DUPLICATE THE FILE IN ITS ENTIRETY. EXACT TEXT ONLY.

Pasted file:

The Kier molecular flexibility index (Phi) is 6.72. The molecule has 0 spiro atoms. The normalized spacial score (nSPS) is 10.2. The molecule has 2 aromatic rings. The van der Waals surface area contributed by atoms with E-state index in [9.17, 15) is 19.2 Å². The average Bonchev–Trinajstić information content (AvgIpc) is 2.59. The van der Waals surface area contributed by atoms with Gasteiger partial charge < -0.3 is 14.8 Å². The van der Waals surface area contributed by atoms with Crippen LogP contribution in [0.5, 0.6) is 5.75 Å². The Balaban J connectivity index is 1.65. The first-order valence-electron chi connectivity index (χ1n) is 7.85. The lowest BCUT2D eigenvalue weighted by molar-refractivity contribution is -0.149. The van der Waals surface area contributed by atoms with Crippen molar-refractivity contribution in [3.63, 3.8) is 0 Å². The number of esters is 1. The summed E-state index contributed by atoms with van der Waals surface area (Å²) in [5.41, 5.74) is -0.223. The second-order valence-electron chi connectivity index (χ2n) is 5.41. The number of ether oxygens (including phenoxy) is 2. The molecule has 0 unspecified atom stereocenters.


The Kier molecular flexibility index (Phi) is 6.72. The molecule has 0 spiro atoms. The normalized spacial score (nSPS) is 10.2. The molecule has 2 aromatic rings. The van der Waals surface area contributed by atoms with E-state index in [9.17, 15) is 19.2 Å². The average Bonchev–Trinajstić information content (AvgIpc) is 2.59. The van der Waals surface area contributed by atoms with Gasteiger partial charge < -0.3 is 14.8 Å². The van der Waals surface area contributed by atoms with Crippen LogP contribution in [0.5, 0.6) is 5.75 Å². The Balaban J connectivity index is 1.65. The first-order valence-electron chi connectivity index (χ1n) is 7.85. The lowest BCUT2D eigenvalue weighted by molar-refractivity contribution is -0.149. The van der Waals surface area contributed by atoms with Crippen molar-refractivity contribution in [3.63, 3.8) is 0 Å². The number of esters is 1. The summed E-state index contributed by atoms with van der Waals surface area (Å²) in [5.41, 5.74) is -0.223. The second-order valence-electron chi connectivity index (χ2n) is 5.41. The number of ether oxygens (including phenoxy) is 2. The molecule has 0 unspecified atom stereocenters.